Have everyone in your family read The Hot Zone, so that next time someone gets sick you will have all sorts of terminology to throw around the dinner table -- extreme amplification, crash-and-bleed-out and other delightful descriptions about the effects of disease on humans. Enjoy.
44 internautes sur 51 ont trouvé ce commentaire utile 
Stunning story told in a superb style 16 mai 1998
Par Un client - Publié sur Amazon.com
Format: Poche
While the story itself is fascinating, the opening of Preston's "The Hot Zone" is the best opening I've ever read, and I'm a writer myself, the author of four novels. His use of language hints at a writer with superior skills and with much to say. Some other reviewers fail to recognize that the book is not as much about the Ebola virus, but that the Planet Earth, tired of the prospect of five billion inhabitants, is trying to fight back and eliminate mankind. Aids, Ebola, they might be just the forerunners of an army of viruses with the goal of keeping the human population from exploding in ever-increasing numbers. Most of the books among today's bestsellers have nothing to say; but "The Hot Zone " is an exception. If nothing else, read the end, and memorize it if you can. I liked it so much that I've written it down and now I've included it here, I hope I won't get in trouble with the publisher for unauthorized duplication of copyrighted material.
The following is a direct quote from Richard Preston's "The Hot Zone"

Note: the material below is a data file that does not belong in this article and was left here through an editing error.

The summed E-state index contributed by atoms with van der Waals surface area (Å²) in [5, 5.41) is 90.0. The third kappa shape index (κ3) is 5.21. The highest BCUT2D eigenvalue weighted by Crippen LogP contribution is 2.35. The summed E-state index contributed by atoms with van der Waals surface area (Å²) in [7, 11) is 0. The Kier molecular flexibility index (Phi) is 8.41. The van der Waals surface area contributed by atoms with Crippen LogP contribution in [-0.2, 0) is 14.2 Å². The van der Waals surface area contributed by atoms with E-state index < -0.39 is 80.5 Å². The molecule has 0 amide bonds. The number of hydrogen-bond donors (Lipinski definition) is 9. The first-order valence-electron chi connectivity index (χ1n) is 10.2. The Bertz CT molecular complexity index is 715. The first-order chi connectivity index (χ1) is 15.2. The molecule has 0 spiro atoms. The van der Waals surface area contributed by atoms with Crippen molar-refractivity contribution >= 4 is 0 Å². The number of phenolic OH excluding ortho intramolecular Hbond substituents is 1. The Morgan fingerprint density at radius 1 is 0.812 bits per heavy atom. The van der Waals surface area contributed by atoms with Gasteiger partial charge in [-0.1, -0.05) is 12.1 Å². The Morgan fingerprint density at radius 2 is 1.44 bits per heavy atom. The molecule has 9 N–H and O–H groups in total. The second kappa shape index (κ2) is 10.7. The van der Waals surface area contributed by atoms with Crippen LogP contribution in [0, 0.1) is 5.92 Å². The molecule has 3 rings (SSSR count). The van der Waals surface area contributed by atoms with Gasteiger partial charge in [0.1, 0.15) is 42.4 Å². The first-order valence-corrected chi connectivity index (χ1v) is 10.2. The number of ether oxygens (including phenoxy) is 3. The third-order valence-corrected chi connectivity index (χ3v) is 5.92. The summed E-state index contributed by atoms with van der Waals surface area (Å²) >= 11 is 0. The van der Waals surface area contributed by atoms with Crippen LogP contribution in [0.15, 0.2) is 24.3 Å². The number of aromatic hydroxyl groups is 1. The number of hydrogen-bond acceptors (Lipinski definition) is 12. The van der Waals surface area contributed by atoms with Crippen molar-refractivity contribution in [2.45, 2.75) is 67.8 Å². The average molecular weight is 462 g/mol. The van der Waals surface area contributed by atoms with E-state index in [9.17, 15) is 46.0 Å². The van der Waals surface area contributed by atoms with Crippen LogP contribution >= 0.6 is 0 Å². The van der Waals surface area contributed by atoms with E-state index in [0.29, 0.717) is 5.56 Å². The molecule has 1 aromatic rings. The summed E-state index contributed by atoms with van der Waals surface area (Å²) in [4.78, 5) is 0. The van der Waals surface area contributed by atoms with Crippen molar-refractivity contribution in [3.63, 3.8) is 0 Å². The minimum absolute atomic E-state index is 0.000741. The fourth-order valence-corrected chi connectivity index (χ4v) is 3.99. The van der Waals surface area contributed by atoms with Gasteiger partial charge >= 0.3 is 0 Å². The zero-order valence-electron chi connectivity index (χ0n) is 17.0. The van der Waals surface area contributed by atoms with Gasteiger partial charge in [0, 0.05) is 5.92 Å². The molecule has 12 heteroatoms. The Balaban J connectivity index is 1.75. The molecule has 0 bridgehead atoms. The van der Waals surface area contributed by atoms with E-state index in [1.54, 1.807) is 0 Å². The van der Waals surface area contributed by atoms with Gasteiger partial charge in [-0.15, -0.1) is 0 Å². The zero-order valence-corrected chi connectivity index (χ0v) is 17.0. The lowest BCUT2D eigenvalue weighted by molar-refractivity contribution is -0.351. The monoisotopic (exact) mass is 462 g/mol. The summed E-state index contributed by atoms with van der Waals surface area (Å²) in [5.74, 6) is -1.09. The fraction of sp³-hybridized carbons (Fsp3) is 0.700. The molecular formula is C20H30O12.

"In a sense, the earth is mounting an immune response against the human species. It is beginning to react to the human parasite, the flooding infection of people, the dead spots of concrete all over the planet, the cancerous rot-outs in Europe, Japan, and the United States, thick with replicating primates, the colonies enlarging and spreading and threatening to shock the biosphere with mass extinction. Perhaps the biosphere does not "like" the idea of five billion humans. Or it could also be said that the extreme amplification of the human race, which has occurred only in the past hundred years or so, has suddenly produced a very large quantity of meat, which is sitting everywhere in the biosphere and may not be able to defend itself against a life form that might want to consume it. Nature has interesting ways of balancing itself. The rain forest has its own defenses. The earth's immune system, so to speak, has recognized the! presence of the human species and is starting to kick in. The earth is attempting to rid itself of an infection by the human parasite. Perhaps AIDS is the first step in a natural process of clearance." End of quote